In light of the Oklahoma incident, President Obama has called on the U.S. attorney general to formally review how the death penalty is applied.

Given the stakes, it’s time to lift the veil of secrecy. We need transparency, not a drawn curtain.

Ruth Macklin is a professor, department of epidemiology and population health, Albert Einstein College of Medicine, Bronx, NY. She blogs at The Doctor’s Tablet.

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  • pmanner

    Just for yucks, here’s Clayton Lockett’s record.
    http://docapp065p.doc.state.ok.us/servlet/page?_pageid=394&_dad=portal30&_schema=PORTAL30&doc_num=206409&offender_book_id=98755

    In 1999, Lockett kidnapped, beat, and shot nineteen-year-old Stephanie Neiman and ordered an accomplice to bury her while she was still breathing. She died from two wounds from a shotgun fired by Lockett.[5] In 2000, he was convicted of murder, rape, forcible sodomy, kidnapping, assault and battery and sentenced to death. Previously Lockett was sentenced to four years in prison for a conviction in 1996 in Grady County for conspiracy to commit a felony.

    In 1992, at the age of nineteen, he pled guilty in Kay County to burglary and knowingly concealing stolen property. He received a seven-year prison sentence. Earlier that year, he pled no contest to two counts of intimidating state witnesses. At his 1999 murder trial both DNA from the dead victim, fingerprints from the duct tape used to bind the victim, and eye witness testimony led to his murder conviction.

    Stephanie Neiman, a nineteen-year-old high school graduate and friend of Lockett’s other victims, was a witness to his crimes. The men beat her and used duct tape to bind her hands and cover her mouth. Even after being kidnapped and driven to a dusty country road, Neiman didn’t back down when Lockett asked if she planned to contact police. After she stated she would go to the police, Lockett decided to bury her alive.
    Let’s stop pretending that human filth like Clayton Lockett deserves mercy, or anything other than the same level of consideration he gave his victims.

    • guest

      This doesn’t matter to the anti-DP people. Read any of the jackets of some of the men and women on death row around the country and your stomach will turn. The crimes are incomprehensible. Check out the jacket on Warner, the other prisoner from OK who got a stay because of Lockett’s execution.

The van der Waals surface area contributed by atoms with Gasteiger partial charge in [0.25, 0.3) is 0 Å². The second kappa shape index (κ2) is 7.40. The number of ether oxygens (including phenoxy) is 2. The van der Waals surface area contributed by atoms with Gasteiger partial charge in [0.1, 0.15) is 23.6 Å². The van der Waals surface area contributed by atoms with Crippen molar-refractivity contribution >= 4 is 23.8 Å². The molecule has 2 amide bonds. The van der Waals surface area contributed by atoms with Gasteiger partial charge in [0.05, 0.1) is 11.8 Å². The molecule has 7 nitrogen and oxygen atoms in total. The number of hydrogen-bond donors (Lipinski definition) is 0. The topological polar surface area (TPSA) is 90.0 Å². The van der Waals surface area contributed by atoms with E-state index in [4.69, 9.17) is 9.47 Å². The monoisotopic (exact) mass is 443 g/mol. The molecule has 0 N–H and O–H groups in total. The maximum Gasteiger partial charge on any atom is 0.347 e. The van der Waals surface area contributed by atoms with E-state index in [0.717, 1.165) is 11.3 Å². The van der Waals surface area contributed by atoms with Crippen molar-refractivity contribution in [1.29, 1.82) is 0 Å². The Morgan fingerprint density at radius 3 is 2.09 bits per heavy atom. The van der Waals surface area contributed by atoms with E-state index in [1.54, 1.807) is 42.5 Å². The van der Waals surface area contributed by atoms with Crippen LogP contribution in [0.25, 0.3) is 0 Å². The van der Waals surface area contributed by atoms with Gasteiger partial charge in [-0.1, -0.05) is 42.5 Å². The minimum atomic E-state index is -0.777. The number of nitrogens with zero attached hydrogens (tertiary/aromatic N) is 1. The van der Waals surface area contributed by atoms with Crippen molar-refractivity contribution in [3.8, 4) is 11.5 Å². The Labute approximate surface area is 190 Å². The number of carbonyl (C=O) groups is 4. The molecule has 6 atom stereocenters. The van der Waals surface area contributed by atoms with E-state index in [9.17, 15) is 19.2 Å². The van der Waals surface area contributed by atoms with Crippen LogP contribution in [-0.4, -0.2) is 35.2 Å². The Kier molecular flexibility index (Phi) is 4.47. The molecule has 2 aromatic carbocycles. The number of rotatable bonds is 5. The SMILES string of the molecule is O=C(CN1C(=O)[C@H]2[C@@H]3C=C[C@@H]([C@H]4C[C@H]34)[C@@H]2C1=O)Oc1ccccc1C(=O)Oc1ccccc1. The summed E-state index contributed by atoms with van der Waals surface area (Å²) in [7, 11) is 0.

A lot of these people are irredeemable sociopaths who cannot be rehabilitated. It’s chilling at times to know they once lived amongst us. I would never shed one tear if every execution was “botched” like Lockett’s for some of these inmates.

    • querywoman

      Technically I don’t believe in the death penalty, but people like Lockett hard-press me to find an excuse for not doing it, and it certainly doesn’t have to be in a pain-free way.
      One evening, and through the next day, I nearly barfed reading why people are on Texas death row. Florida has some real vicious killers too.

      • guest

        I’ve been haunted also by reading a few too many death row inmates’ stories. The ones involving rape, torture and murder of little kids just destroy me. One story still bothers me even though the actual crime was 20 years ago! The lowest dirtbags I have read about were in Oregon, Texas and North Carolina. They are in every state.

        • querywoman

          Texas is a big state. We have lots of criminals.
          I’ll never forget that particular research night. I also saw a picture of Ted Bundy’s dead body on the net. I was getting ready to go to sleep, and thought I’d be all right.
          The next day, as I was heading to lunch, I told a friend I felt very ill and why!
          Yeah, ill in a way doctors can’t fix!

  • NormRx

    “In light of the Oklahoma incident, President Obama has called on the U.S.
    attorney general to formally review how the death penalty is applied.”

    This from a president that has authorized the execution of American citizens overseas without benefit of trial. Authorized drone strikes on suspected foreign terrorist while killing innocents that may be in the target area.

    The AMA is against the death penalty and President Obama is concerned. Well, that is reason enough to terminate this practice. I have so much respect for the AMA and the president. Pardon me if I don’t shed a tear over the death of Clayton Lockett.

  • Paul

    On the one hand, the AMA wishes to prevent physicians from assisting in legal executions. The American Board of Anesthesiologists would censure any member who assists in an execution. After refusing to assist, it strikes me as petty to complain about the poor quality of executions.

    I would suggest that veterinarians, who have vast experience at humane killing, be enlisted to assist with executions. I personally don’t lose much sleep over the execution, however painful, of Clayton Lockett. It was still better than he deserved. Rather than mucking about with the 3 drug cocktail, just use an overdose of phenobarbital or sodium thiopental. Alternatively, shooting in the back of the head at close range with a large bore handgun or rifle would be quick and painless, although messy.